I do exercises like Push-Ups and Pull-Ups 6 days a week. Currently for Push-ups, I do 6-7 reps of Self-Assisted One-Arm Push-Ups for each side in every session. I do 4 reps of Chin-Ups, Pull-Ups and Neutral Grips for these sessions. I usually do a Heavy leg workout at the end of week. It all started at the beginning of September when I used to do 10 Clap Push-Ups already only for warm-up. I did these for a week before I felt sluggish and stopped and resumed the 10 Push-Up warm-up. The fatigue did not go away and I suffered it daily. I lost the drive and motivation to workout. I used to feel so excited and happy just to do the workout sessions, but not anymore…. I feel tired and feel like lying down all day…. please help me…..
I’m pretty sure your day consists of a bit more than doing pushups and pullups. Like maybe you eat stuff? And that stuff can play a pretty big part in fatigue and recovery. What are your sleep/rest/stress levels like. You’ve given like no info with which to help…
Sounds like you need more sleep – if you are waking up tired then something is obviously off. Have you experimented with naps? And you might want to educate yourself as far as nutrition, understand the impact of high glycemic foods on mood and energy levels and so on (your diet looks high in refined carb).
Thanks for your advice. I will work on the loops and holes you spotted. By the way, does cortisol cause similar things like the one that is happening to me?
Hey dude, yes cortisol plays a part. So does insulin. So does serotonin. So do a lot of other hormones and neurotransmitters that aren’t even part of popular health science. I don’t think it’s so helpful to point at hormones (unless there is a glandular issue obviously). They are part of your body’s response and adaptation to whatever it is you’re putting your body through. It might not even be something you are conscious of. We often think we’re doing the right things but unfortunately society makes it easy for us to go wrong, like eat foods that are bad and follow other unhealthy pursuits that are completely socially acceptable.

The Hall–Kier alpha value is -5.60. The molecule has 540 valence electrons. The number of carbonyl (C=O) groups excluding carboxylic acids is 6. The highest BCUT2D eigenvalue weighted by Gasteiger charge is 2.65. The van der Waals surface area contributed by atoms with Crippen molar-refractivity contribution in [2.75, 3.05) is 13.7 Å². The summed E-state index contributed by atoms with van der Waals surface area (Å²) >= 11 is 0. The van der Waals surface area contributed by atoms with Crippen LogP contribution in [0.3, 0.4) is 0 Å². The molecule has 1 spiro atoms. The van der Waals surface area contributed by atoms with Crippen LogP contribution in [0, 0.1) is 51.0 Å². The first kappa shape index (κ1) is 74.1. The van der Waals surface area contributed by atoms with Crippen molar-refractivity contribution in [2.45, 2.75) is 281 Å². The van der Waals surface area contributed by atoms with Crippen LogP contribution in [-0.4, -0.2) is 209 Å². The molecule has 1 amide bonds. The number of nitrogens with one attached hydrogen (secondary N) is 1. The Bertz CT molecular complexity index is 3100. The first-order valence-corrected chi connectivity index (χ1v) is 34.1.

If you eat a lot dairy you might want to try reducing that, some people have issues even though they appear lactose tolerant. Same with gluten. This is why I advised you should educate yourself, though in saying I must acknowledge that a lot of the information you’ll find is confusing and contradictory. Ultimately experimenting is the only way to be sure. Have you ever tried an elimination diet? Look into something called Whole30 if you haven’t, it can be very enlightening. At any rate, try and avoid nutritional dogma, it’s even more cumbersome than exercise dogma because when it comes to metabolism and digestion there can be more variation between people – just because someone else eats something and apparently gets the results you want doesn’t mean it will work for you.
But again, the importance of good sleep cannot be dismissed.
btw I was looking at your training volume, looks like you’ve got a lot of sets. If there are more than 5 reps per set you may be overdoing it (if your focus is strength and not hypertrophy). More doesn’t mean better, in fitness more is often just more. Great if you’re into endurance, not needed for much else 😉 Train smarter not harder!
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